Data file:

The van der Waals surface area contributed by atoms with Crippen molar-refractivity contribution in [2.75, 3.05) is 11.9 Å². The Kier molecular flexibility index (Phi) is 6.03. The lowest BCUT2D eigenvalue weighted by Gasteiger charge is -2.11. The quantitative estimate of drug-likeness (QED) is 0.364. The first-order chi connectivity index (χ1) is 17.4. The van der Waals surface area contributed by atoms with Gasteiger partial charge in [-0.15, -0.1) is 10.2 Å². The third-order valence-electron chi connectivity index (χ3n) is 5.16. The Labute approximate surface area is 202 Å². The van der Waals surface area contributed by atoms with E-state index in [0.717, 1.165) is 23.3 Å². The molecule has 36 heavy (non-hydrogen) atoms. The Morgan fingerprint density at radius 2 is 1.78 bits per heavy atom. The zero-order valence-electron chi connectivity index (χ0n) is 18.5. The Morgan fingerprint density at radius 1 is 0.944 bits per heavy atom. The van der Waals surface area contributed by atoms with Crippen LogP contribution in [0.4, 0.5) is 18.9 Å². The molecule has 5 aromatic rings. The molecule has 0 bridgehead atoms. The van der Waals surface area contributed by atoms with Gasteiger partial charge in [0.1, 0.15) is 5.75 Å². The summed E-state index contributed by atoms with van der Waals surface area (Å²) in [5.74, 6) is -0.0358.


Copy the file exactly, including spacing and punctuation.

The van der Waals surface area contributed by atoms with Crippen molar-refractivity contribution in [2.75, 3.05) is 11.9 Å². The Kier molecular flexibility index (Phi) is 6.03. The lowest BCUT2D eigenvalue weighted by Gasteiger charge is -2.11. The quantitative estimate of drug-likeness (QED) is 0.364. The first-order chi connectivity index (χ1) is 17.4. The van der Waals surface area contributed by atoms with Gasteiger partial charge in [-0.15, -0.1) is 10.2 Å². The third-order valence-electron chi connectivity index (χ3n) is 5.16. The Labute approximate surface area is 202 Å². The van der Waals surface area contributed by atoms with E-state index in [0.717, 1.165) is 23.3 Å². The molecule has 36 heavy (non-hydrogen) atoms. The Morgan fingerprint density at radius 2 is 1.78 bits per heavy atom. The zero-order valence-electron chi connectivity index (χ0n) is 18.5. The Morgan fingerprint density at radius 1 is 0.944 bits per heavy atom. The van der Waals surface area contributed by atoms with Crippen LogP contribution in [0.4, 0.5) is 18.9 Å². The molecule has 5 aromatic rings. The molecule has 0 bridgehead atoms. The van der Waals surface area contributed by atoms with Gasteiger partial charge in [0.1, 0.15) is 5.75 Å². The summed E-state index contributed by atoms with van der Waals surface area (Å²) in [5.74, 6) is -0.0358.